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Sex and genetic shuffling: the details

Recombination introduces new gene combinations into populations.

Here is a quick and dirty review of the genetics of sexual reproduction. We'll use human reproduction to anchor this because it's a familiar topic, but the basic ideas transfer to other sexually reproducing organisms.

  • Genes are located on long chains of DNA called chromosomes.

  • Fertilization showing combination of chromosomes from sperm and egg Humans have 23 pairs of chromosomes: one member of each pair was inherited from the mother and the other from the father. Correspondingly, we have two versions of every gene, one from the mother and one from the father.

  • If people reproduced by taking 23 pairs of chromosomes from the mother and 23 pairs of chromosomes from the father, the baby would have too many chromosomes (46 pairs). So eggs and sperm carry only half the usual number of chromosomes — just 23 unpaired chromosomes, carrying one version of each gene. When the egg and sperm get together, the baby receives the normal 23 matched pairs.

  • When eggs and sperm are produced, the parent cell first copies each chromosome, leaving the duplicate pairs attached to one another.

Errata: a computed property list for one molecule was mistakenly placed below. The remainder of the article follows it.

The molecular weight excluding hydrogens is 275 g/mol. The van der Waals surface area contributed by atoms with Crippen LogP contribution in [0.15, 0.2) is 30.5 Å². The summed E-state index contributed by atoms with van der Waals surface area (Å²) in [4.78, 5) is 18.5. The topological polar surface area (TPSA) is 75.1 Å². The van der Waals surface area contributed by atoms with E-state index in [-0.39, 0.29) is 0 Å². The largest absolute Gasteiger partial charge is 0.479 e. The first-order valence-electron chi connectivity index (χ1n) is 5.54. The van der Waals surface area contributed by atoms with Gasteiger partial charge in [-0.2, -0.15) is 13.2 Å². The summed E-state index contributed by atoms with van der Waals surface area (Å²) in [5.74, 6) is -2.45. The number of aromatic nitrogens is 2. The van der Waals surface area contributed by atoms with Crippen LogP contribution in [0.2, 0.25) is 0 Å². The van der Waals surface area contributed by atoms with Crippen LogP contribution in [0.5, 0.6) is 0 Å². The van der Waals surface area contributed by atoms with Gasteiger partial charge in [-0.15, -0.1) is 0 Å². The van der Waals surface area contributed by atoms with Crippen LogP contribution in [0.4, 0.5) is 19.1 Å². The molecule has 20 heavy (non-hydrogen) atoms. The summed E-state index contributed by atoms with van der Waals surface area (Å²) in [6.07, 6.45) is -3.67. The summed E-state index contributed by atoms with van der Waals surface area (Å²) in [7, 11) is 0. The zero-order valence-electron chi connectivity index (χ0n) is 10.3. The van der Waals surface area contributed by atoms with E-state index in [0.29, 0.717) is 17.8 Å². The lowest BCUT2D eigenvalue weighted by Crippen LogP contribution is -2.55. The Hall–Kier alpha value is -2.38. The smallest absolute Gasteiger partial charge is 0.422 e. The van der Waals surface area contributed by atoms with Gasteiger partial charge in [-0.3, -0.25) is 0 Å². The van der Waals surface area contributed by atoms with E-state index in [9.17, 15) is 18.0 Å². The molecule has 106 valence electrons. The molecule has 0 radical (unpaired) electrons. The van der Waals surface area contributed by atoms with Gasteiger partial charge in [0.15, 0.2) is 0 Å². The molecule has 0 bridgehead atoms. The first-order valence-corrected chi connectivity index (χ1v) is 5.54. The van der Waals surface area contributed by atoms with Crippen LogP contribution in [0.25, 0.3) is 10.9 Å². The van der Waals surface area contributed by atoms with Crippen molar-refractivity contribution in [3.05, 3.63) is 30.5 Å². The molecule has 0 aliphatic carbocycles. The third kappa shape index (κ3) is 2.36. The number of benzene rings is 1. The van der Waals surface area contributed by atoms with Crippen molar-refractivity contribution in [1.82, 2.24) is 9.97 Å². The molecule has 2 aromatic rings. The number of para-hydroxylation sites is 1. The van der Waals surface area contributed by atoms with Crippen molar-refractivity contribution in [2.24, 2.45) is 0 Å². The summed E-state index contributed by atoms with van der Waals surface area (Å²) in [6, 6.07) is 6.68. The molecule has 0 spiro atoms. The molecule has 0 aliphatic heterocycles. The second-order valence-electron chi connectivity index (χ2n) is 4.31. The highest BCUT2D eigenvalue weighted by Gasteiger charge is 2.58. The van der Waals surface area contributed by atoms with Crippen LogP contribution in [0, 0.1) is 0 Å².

Parent cell copies each chromosome

  • Producing eggs and sperm is our first opportunity for mixing and matching genes. When the mother makes an egg, her chromosomes first find their matched partners and exchange some DNA with each other. That's called recombination. Because of this shuffling, genes from the mother's mom and genes from the mother's father can wind up next to one another on the same stretch of DNA. (The same thing happens in the father's sperm.)

    Diagram showing chromosome recombination

  • Only after chromosomes recombine do they segregate into different egg cells, so that each egg cell ends up with one version of each chromosome.

    • Meiosis, step one (click the image for animation):

    • Meiosis, step two (click the image for animation):

  • New fertilization diagram showing "recombined" genes combining in the fertilized egg.

    Download the graphics on this page from the Image library.
    When egg and sperm meet, the baby inherits a combination of genes that is totally unique: it carries versions of genes from all 4 grandparents plus any mutations that occurred when the mother and father were making the egg and sperm.


More details
Browse the Dolan DNA Learning Center to review other topics in basic genetics.